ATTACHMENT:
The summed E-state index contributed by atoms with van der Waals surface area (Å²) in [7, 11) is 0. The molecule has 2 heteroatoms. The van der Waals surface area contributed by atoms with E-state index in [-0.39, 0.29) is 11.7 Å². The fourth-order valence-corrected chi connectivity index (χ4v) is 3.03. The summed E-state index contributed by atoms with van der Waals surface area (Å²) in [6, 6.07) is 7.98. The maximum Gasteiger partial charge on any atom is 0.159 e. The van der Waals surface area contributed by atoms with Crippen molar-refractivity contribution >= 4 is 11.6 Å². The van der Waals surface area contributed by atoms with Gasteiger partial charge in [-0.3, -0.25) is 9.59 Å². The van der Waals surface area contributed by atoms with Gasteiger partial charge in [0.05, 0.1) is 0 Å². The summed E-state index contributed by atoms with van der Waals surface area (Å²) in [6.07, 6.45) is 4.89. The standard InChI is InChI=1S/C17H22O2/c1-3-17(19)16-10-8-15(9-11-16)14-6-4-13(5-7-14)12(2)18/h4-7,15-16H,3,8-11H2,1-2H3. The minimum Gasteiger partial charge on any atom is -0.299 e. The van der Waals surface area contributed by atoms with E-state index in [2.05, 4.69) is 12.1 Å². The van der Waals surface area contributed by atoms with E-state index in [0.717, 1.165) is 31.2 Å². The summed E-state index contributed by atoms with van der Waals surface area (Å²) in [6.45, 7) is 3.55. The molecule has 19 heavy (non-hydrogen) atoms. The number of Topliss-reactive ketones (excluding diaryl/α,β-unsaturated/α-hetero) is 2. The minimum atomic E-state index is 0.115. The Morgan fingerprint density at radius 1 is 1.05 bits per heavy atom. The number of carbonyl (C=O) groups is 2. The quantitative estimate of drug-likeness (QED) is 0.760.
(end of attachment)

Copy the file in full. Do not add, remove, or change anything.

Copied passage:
The summed E-state index contributed by atoms with van der Waals surface area (Å²) in [7, 11) is 0. The molecule has 2 heteroatoms. The van der Waals surface area contributed by atoms with E-state index in [-0.39, 0.29) is 11.7 Å². The fourth-order valence-corrected chi connectivity index (χ4v) is 3.03. The summed E-state index contributed by atoms with van der Waals surface area (Å²) in [6, 6.07) is 7.98. The maximum Gasteiger partial charge on any atom is 0.159 e. The van der Waals surface area contributed by atoms with Crippen molar-refractivity contribution >= 4 is 11.6 Å². The van der Waals surface area contributed by atoms with Gasteiger partial charge in [-0.3, -0.25) is 9.59 Å². The van der Waals surface area contributed by atoms with Gasteiger partial charge in [0.05, 0.1) is 0 Å². The summed E-state index contributed by atoms with van der Waals surface area (Å²) in [6.07, 6.45) is 4.89. The standard InChI is InChI=1S/C17H22O2/c1-3-17(19)16-10-8-15(9-11-16)14-6-4-13(5-7-14)12(2)18/h4-7,15-16H,3,8-11H2,1-2H3. The minimum Gasteiger partial charge on any atom is -0.299 e. The van der Waals surface area contributed by atoms with E-state index in [2.05, 4.69) is 12.1 Å². The van der Waals surface area contributed by atoms with E-state index in [0.717, 1.165) is 31.2 Å². The summed E-state index contributed by atoms with van der Waals surface area (Å²) in [6.45, 7) is 3.55. The molecule has 19 heavy (non-hydrogen) atoms. The number of Topliss-reactive ketones (excluding diaryl/α,β-unsaturated/α-hetero) is 2. The minimum atomic E-state index is 0.115. The Morgan fingerprint density at radius 1 is 1.05 bits per heavy atom. The number of carbonyl (C=O) groups is 2. The quantitative estimate of drug-likeness (QED) is 0.760.